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How will the Russian invasion of Ukraine affect the global car industry?

Though the significance of material setbacks pales in comparison with the human cost of the conflict, the automotive sector is beginning to experience global side effects of the ongoing Russian invasion of Ukraine.

Several carmakers have paused production at factories in Russia, reports the Wall Street Journal. Volkswagen has suspended two Russian factories and halted the export of Volkswagen, Audi, Skoda, Porsche and Bentley products to the country.

Toyota, Ford, BMW, Hyundai and Renault have also reportedly stopped production at their Russian facilities.

Skoda has reportedly closed its factory in Ukraine that produces the Fabia, Superb, Karoq and Kodiaq according to Automotive Logistics.

These effects are not limited to Ukraine and Russia. Production of the Enyaq iV electric car in Czech Republic has reportedly been affected by a parts shortage caused by the closure of factories in Ukriane and Volkswagen has paused production in some of its German facilities due to supply restrictions of certain components.

As reported by Automotive News Europe, the German firm has stopped production this week at factories in Dresden and Zwickau citing delivery issues with electrical cables produced in Ukraine. This currently affects the production of VW ID3, ID4 and Cupra Born electric cars.

Ukrainian firm Leonio AG produces these systems for several European car manufacturers. The closure of its two factories in Ukraine could result in further delays for additional carmakers.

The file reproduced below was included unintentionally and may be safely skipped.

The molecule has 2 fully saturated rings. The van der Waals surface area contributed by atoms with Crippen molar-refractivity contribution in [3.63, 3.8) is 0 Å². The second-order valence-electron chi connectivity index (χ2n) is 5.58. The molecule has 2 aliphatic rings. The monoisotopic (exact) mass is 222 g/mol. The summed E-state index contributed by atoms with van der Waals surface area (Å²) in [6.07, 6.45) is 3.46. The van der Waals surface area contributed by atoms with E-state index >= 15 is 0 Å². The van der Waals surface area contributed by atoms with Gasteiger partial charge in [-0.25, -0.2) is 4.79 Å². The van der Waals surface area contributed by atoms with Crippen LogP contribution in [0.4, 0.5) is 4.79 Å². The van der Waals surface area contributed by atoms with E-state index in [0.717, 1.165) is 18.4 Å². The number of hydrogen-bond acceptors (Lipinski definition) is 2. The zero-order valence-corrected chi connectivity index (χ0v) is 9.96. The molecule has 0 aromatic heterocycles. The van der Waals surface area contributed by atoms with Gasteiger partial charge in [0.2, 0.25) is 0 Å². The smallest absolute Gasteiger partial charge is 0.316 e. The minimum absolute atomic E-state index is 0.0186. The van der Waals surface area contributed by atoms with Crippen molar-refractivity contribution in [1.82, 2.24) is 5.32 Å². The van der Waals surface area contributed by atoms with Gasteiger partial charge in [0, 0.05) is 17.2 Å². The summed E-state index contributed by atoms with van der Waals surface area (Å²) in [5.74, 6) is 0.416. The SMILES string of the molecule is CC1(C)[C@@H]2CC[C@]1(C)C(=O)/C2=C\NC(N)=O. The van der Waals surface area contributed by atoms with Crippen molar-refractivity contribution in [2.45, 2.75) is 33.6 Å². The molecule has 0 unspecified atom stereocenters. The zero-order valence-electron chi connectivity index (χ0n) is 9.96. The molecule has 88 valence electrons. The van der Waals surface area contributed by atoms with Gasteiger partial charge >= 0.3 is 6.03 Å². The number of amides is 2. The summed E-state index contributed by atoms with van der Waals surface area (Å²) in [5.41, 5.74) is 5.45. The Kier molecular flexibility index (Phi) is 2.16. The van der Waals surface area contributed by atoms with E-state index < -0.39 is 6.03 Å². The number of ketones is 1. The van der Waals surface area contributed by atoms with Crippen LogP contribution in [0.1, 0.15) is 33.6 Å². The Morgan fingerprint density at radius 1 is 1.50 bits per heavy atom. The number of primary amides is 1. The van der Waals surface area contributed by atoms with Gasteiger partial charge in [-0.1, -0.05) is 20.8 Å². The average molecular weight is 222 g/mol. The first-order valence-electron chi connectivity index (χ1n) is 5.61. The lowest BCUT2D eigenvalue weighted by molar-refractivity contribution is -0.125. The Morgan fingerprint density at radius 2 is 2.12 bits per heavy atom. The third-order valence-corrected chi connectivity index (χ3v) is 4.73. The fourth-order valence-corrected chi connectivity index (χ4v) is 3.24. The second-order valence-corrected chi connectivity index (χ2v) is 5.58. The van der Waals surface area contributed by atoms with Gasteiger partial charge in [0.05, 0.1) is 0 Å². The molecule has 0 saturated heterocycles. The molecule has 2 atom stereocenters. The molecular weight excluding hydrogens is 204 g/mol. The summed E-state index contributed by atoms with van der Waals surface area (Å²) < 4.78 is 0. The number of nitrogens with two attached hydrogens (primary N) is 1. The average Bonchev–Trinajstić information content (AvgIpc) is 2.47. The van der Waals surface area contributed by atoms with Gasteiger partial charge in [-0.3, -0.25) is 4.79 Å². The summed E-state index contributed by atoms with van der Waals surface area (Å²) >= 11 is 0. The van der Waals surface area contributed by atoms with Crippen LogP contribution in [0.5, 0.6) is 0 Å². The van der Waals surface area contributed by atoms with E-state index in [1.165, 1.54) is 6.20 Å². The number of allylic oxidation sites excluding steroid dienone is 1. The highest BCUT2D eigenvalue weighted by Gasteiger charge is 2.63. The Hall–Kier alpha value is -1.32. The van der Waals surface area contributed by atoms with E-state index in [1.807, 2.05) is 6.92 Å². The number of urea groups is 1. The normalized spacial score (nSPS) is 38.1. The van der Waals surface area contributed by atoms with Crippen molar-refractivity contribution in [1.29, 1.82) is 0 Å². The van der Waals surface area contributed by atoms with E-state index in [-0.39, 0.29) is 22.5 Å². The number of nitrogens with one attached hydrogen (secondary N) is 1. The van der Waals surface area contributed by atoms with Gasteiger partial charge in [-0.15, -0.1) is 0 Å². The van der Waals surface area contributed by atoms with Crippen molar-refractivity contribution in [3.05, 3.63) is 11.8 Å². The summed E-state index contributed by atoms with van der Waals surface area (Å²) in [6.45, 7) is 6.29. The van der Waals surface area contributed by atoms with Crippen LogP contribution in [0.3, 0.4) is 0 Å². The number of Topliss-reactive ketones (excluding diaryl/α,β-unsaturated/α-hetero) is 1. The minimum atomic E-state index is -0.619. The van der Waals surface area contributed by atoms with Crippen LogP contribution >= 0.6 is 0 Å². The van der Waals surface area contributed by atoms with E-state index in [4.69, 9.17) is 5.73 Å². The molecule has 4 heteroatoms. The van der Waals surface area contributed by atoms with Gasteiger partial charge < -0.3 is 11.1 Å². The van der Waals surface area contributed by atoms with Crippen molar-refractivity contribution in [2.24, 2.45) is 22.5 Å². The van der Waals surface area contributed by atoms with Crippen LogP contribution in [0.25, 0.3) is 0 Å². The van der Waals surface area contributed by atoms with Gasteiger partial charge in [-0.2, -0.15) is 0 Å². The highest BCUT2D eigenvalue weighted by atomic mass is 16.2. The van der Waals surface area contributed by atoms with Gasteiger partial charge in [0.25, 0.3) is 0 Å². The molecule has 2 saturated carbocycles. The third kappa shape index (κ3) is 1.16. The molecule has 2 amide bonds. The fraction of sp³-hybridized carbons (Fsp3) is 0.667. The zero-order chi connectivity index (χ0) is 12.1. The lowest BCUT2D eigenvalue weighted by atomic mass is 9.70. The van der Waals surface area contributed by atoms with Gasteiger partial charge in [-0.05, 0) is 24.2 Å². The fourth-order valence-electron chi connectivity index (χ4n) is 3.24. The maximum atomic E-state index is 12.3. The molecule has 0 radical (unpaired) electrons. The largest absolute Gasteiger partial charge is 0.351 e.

CNBC reports that Mercedes and Audi have also suspended production of certain cars due to a shortage of similar wiring components. Meanwhile, in the UK, MINI production at the firm’s Oxford factory has stopped due to reported component shortages.

According to the BBC, Jaguar and Land Rover have paused the delivery of new cars to Russia as a result of sanctions imposed on the country by the UK, EU and the US. The broadcaster also reports Volvo will stop delivering cars to Russia until further notice.

The Korea Herald reports that Hyundai will temporarily close a factory in St Petersburg, Russia, from March 1-5. This is reportedly a result of the ongoing microchip shortage, not Russia’s invasion of Ukraine.

However, the two issues may not be completely unconnected. Some microchip producers rely on a supply of neon gas and palladium from Russia and Ukraine reports CNBC; the supply of which could be affected by the ongoing invasion.

Meanwhile, Stellantis (the parent brand of Fiat, Chrysler, Peugeot, Citroen and DS) has reportedly established two task forces to deal with the effects of the invasion.

One is said to be monitoring sanctions imposed by Western countries on Russia, with the other keeping tabs on the firm’s Ukraine-based staff — all of which are said to be safe as of its latest update.

As the conflict continues and further sanctions against Russia are imposed, it’s likely the automotive sector will see further impacts.


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